Rain Barrels and Water Quality Workshop

Watershed education and outreach is a focus of the watershed coordinator here at the Allegan Conservation District. We are focused on teaching members of the community not only the basic aspects of watershed science, but also the effects of nonpoint source pollution. The Rabbit River Watershed is located in the northeast corner of Allegan County and includes small areas in surrounding counties. Currently, the Rabbit River Watershed is our primary watershed project.

Saturday, July 20th, the Allegan Conservation District held a successful rain barrel constructing and water quality workshop. The intent of the event was to bring more awareness to nonpoint source pollution in Great Lakes Watersheds and effective means of reducing it. The workshop was held in the Rabbit River Watershed in the village of Hopkins. Several rain barrels were built and are now out at people’s properties in the county.

rain_barrelRain barrels are useful to homeowners to collect water for use watering lawns and landscaping. Rain barrels protect the environment by reducing the speed that water runs off the land. This can allow more water to soak into the ground, rather than run across the surface picking up sediment, nutrient, and other pollutants.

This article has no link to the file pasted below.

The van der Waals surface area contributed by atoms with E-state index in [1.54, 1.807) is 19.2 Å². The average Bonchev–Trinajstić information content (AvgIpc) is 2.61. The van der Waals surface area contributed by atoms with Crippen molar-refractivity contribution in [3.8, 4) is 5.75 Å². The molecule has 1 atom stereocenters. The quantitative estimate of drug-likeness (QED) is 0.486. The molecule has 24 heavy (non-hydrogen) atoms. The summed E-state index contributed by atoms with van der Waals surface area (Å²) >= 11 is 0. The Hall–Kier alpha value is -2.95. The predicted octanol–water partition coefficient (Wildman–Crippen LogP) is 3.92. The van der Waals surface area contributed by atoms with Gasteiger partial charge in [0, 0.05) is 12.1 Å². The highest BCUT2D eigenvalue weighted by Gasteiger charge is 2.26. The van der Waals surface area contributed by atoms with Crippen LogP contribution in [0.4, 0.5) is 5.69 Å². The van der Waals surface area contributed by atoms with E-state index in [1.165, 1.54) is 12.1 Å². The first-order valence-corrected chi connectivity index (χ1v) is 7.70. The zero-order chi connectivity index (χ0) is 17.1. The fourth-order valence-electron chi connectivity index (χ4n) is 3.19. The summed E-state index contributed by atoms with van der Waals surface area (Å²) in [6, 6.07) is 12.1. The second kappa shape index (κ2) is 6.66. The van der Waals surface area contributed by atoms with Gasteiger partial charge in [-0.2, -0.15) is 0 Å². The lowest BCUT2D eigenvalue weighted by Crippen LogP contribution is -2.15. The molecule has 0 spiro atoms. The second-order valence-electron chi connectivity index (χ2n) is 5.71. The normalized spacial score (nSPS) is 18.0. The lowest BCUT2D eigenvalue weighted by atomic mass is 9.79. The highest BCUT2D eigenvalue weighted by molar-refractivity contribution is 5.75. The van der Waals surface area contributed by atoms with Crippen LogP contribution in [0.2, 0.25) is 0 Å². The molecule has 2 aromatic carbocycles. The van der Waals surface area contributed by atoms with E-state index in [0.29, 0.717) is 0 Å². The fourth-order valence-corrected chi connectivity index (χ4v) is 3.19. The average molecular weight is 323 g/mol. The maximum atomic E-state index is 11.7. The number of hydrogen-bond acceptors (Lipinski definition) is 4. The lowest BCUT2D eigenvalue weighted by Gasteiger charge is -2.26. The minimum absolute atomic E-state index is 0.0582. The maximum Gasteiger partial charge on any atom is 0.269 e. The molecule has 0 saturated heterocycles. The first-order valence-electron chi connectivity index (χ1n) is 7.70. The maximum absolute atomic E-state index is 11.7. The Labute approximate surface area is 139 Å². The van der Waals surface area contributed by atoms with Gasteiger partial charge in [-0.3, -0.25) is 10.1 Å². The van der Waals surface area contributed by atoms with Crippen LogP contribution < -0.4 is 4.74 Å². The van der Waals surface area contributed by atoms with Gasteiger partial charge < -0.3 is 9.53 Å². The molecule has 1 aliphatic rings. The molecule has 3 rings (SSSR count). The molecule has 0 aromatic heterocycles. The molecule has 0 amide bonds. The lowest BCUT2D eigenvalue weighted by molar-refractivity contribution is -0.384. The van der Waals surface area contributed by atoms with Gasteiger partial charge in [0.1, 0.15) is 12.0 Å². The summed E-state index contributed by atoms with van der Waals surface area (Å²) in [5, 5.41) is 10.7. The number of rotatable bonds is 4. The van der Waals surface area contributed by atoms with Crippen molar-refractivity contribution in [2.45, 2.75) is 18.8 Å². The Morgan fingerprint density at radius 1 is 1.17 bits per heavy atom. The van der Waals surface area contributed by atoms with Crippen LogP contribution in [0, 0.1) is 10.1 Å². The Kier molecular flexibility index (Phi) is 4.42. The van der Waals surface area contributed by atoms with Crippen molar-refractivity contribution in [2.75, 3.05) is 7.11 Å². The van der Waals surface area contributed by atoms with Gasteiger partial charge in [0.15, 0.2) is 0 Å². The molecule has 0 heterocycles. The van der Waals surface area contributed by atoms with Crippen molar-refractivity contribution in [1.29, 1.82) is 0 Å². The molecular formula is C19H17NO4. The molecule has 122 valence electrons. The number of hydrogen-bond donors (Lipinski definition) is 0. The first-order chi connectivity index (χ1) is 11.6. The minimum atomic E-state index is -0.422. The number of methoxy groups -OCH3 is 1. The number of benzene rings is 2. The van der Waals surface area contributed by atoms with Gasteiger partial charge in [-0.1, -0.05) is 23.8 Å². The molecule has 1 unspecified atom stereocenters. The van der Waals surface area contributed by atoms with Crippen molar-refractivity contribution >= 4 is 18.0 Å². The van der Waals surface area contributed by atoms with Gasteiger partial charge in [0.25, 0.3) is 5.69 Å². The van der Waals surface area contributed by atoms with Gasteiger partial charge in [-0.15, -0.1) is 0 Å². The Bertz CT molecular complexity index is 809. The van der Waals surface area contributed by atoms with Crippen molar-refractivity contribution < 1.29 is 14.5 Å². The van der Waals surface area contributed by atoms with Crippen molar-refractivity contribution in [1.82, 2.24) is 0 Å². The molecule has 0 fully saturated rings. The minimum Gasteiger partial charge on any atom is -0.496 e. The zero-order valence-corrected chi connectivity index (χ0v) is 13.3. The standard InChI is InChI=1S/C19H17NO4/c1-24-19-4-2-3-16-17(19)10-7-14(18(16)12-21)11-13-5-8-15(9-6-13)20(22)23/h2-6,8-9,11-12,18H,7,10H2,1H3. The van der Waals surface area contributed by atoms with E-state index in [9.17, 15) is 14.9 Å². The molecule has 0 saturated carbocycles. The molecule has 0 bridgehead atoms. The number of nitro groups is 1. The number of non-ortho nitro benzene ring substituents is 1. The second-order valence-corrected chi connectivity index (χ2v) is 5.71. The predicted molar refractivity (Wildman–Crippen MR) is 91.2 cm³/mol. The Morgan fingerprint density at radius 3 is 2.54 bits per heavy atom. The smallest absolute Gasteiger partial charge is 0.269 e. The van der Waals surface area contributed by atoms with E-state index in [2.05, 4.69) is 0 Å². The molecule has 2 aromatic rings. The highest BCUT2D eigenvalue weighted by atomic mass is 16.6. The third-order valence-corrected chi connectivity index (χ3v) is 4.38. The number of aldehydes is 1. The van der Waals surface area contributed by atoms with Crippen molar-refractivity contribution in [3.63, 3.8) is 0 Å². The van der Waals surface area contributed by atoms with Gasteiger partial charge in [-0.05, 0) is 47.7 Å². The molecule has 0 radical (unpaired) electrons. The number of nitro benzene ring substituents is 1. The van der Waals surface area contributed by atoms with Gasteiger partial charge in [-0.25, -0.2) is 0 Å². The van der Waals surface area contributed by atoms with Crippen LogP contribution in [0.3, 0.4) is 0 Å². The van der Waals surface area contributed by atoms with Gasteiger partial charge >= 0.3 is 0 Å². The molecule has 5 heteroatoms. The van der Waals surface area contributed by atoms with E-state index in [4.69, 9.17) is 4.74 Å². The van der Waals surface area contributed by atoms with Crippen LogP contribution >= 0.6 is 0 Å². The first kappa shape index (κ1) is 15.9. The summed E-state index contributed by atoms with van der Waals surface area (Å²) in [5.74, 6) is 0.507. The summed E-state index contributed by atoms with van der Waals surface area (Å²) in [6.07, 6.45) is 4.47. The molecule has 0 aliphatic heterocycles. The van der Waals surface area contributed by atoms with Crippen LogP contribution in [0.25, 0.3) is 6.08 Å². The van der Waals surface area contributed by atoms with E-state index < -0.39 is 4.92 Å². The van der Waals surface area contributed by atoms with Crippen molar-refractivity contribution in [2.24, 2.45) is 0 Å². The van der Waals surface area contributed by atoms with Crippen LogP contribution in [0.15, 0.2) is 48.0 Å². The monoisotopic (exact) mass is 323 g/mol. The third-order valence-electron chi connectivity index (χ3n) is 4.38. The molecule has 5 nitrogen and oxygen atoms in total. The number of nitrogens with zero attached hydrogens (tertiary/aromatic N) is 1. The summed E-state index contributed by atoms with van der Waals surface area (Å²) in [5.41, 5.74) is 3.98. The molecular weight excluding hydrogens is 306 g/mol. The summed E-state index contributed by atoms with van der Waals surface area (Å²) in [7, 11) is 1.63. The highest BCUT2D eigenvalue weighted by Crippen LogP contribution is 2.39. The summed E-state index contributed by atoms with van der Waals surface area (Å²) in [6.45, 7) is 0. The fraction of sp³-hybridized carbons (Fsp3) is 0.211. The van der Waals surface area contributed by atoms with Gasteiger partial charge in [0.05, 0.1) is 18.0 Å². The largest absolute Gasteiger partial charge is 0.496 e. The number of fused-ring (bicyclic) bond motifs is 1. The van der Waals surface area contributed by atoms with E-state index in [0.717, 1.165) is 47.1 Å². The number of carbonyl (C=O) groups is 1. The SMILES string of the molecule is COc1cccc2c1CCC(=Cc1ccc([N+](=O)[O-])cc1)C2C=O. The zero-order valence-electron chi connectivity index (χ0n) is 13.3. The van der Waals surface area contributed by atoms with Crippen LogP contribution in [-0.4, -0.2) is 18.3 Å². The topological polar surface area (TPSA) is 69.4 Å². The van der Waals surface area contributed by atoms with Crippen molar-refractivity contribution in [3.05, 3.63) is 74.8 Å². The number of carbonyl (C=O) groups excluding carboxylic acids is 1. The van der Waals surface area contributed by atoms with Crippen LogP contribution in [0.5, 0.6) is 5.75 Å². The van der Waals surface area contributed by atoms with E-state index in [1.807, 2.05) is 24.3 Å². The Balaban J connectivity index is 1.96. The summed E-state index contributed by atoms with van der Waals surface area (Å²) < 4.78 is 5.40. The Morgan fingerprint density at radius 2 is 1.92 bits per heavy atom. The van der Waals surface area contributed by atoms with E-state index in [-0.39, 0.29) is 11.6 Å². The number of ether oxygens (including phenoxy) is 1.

Learning that we all have ways to reduce pollution is important. Nonpoint source pollution is ongoing. It is important for individuals to understand our parts in this significant threat to the waters of the Great Lakes. Reducing runnoff, fertilizers, pesticides, and herbicides are all important ways to reduce this type of pollution.

We still have a couple of rain barrels left for sale. Contact the Conservation District at 269-673-8965 x4 to order yours today.

For more information on ways to reduce pollution, please read 10 Ways to Prevent Personally Polluting the Great Lakes

One comment on “Rain Barrels and Water Quality Workshop

  1. Rain barrels are a very useful project and is used allot in Africa, where clean water is a precious resource.
    Conserving our water should be high priority and I believe we take it to much for granted.

    This a great learning tool for our children also.

    Thanks for your efforts.

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